We finally got around to reading Charles Wheelan’s 250+ page defense of frequentist methods in his 2013 book “Naked Statistics.” (Curiously, his book was published a year after Nate Silver best-selling tome “The Signal and the Noise,” a book that criticizes many of the statistical methods described in “Naked Statistics.”) Although “Naked Statistics” is “sparkling and intensely readable” (to quote from one of the many positive reviews of his book), our overall verdict is go read Nate Silver’s book instead. Consider this clumsy hypothetical on pp. 127-128 of Wheelan’s book, the case of the missing marathon runners (edited by us for clarity):
“Suppose you live in a city that is hosting a marathon [and an International Sausage Festival] * * * [Marathon runners and sausage munchers] are randonmly assigned to buses * * * Unfortunately, one of the buses [full of marathon runners] gets lost * * * As luck would have it, you stumble upon a broken-down bus near your home * * * This must be the missing bus! * * * Except you have one lingering doubt … the passengers on this bus are, well, very large. Based on a quick glance, you reckon that the average weight for this group of passengers has got to be over 220 pounds. There is no way a random group of marathon runners could all be this heavy.”
So, is the broken-down bus full of marathon runners or sausage munchers? Put another way, is the broken-down bus the missing bus?
The problem with this particular “shaggy-dog story” is that it’s not just one isolated or ill-chosen illustration in an otherwise well-written and thoughtful book. It’s Wheelan’s showcase — the silly and unrealistic example he returns to time and time again throughout his book — in defense of traditional frequentist methods — i.e. statistical significance, confidence intervals, p values, etc., etc. — methods that have already been thoroughly discredited by many others.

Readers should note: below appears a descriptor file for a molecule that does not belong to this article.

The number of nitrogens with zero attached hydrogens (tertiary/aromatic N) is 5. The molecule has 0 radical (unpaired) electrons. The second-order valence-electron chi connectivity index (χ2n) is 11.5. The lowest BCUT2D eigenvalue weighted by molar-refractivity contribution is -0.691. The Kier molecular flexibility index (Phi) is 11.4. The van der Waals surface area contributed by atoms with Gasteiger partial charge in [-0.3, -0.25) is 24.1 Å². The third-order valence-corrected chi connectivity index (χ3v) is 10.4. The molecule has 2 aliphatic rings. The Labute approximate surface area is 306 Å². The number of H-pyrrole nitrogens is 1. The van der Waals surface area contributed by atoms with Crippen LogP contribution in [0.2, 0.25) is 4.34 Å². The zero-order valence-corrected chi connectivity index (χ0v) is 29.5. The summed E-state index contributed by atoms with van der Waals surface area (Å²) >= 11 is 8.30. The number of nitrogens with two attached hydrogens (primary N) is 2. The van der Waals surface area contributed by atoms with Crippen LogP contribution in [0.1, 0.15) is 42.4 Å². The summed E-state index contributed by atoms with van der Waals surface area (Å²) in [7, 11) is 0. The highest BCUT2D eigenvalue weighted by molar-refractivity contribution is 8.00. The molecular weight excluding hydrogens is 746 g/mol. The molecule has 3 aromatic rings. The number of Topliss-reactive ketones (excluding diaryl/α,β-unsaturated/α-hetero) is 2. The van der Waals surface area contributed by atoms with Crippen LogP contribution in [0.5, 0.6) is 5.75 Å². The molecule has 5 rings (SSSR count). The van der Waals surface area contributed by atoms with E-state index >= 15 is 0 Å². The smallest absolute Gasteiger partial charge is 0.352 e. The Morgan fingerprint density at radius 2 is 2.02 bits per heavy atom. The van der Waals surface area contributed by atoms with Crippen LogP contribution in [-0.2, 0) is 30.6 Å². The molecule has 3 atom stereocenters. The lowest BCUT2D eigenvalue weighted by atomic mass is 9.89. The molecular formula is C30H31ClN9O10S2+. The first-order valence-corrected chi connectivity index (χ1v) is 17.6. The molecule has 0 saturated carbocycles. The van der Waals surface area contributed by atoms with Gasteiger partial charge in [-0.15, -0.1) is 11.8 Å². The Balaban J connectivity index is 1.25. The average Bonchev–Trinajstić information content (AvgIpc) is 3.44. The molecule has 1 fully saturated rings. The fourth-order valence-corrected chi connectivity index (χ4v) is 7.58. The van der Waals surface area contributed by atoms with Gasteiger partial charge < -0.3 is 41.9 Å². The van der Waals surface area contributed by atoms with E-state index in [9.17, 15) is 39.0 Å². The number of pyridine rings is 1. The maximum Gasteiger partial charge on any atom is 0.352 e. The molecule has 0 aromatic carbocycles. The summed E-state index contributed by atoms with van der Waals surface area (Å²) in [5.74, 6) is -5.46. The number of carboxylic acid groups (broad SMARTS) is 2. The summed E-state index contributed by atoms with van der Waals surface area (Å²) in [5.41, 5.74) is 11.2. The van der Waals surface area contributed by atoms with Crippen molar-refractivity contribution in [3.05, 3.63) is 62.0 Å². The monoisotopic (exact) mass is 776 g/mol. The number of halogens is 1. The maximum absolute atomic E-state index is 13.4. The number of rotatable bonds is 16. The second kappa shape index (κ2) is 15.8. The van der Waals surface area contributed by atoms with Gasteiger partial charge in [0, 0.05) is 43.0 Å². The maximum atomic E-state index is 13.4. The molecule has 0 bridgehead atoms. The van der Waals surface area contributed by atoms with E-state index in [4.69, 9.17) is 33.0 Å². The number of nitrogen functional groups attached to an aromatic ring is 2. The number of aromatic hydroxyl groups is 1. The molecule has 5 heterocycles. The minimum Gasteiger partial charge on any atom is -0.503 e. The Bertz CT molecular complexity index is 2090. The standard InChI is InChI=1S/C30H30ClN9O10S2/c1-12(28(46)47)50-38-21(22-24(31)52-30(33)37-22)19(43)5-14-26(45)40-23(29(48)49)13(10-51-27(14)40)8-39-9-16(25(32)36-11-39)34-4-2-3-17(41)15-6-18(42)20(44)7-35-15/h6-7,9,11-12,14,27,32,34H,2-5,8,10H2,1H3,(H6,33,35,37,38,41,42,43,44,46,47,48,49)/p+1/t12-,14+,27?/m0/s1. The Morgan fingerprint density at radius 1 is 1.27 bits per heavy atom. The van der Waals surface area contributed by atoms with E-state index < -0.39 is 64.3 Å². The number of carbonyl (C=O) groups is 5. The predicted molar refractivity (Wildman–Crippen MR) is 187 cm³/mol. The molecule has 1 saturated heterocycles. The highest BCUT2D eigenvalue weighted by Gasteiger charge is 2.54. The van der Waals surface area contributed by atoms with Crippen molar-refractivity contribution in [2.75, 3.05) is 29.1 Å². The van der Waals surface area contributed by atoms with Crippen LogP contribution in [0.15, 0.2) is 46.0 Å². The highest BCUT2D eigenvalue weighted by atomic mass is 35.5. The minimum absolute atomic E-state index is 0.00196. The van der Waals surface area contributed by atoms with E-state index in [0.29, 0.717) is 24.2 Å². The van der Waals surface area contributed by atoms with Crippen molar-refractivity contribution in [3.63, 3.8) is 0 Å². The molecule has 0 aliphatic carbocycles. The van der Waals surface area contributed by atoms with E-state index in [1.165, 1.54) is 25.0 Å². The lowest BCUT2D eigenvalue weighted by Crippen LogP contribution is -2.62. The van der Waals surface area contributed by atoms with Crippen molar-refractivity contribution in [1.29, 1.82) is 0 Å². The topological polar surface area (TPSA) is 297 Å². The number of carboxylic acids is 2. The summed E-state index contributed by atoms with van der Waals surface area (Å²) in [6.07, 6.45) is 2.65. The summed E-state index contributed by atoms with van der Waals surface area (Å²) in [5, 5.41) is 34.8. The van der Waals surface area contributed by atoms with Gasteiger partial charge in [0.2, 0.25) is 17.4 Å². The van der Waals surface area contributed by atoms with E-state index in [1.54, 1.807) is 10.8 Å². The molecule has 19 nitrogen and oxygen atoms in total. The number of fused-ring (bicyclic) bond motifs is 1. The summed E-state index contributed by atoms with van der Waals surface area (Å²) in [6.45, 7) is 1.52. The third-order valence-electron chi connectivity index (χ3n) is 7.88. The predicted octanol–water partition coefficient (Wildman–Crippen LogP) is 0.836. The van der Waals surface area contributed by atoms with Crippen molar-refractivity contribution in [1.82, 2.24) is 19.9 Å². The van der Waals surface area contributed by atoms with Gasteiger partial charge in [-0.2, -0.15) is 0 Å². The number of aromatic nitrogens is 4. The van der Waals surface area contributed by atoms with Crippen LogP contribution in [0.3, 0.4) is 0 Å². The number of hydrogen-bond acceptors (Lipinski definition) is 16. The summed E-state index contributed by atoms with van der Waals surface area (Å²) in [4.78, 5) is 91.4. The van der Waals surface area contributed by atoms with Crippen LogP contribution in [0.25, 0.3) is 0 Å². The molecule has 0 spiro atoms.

Worse yet, the missing-bus example is symptomatic of two larger problems with Wheelan’s book. One is that he equates science with long-since discredited frequentist methods. The other is that he keeps talking about probability, and yet, there is not a single reference to Bayesian methods in his entire tome. What’s up with that?
What happened to Rev. Bayes?
Let’s return to Wheelan’s missing-bus hypothetical, shall we? In the real world, if a bus full of marathon runners were to really go missing, and if you were to find a broken-down bus, you would not need to engage in a time-consuming and tedious analysis of sample sizes and standard deviations — unless you had unlimited time and resources … or an NSF grant! Instead, you would immediately look for relevant clues and update your prior beliefs accordingly. The weight and physical condition of the passengers on the missing bus are two such clues, but so are the location of the bus and the attire of the passengers — are they all wearing sneakers or carrying gym bags, for example?
Fundamentally, Wheelan confuses probabilities. The relevant probability is not whether the average weight of all the passengers on the broken-down bus are within one or two standard deviations of some mythical mean. That is a clumsy, indirect, and easily manipulable method of performing the true task at hand, for the relevant probability we are trying to measure is whether the broken-down bus is the missing bus! In brief, where is the missing bus? Bayesian reasoning offers a more direct and reliable way of guessing this probability.
Although Wheelan should know better — after all, he devotes considerable time and space describing all the potential problems and pitfalls with frequentist methods, especially in Chapters 10 and 12 of his book — in the end, his ill-fated faith in frequentism and linear regressions appears to be unshaken. Maybe next time, Professor Wheelan will consider writing another book — “The Naked Reverend” … Rev. Bayes, that is!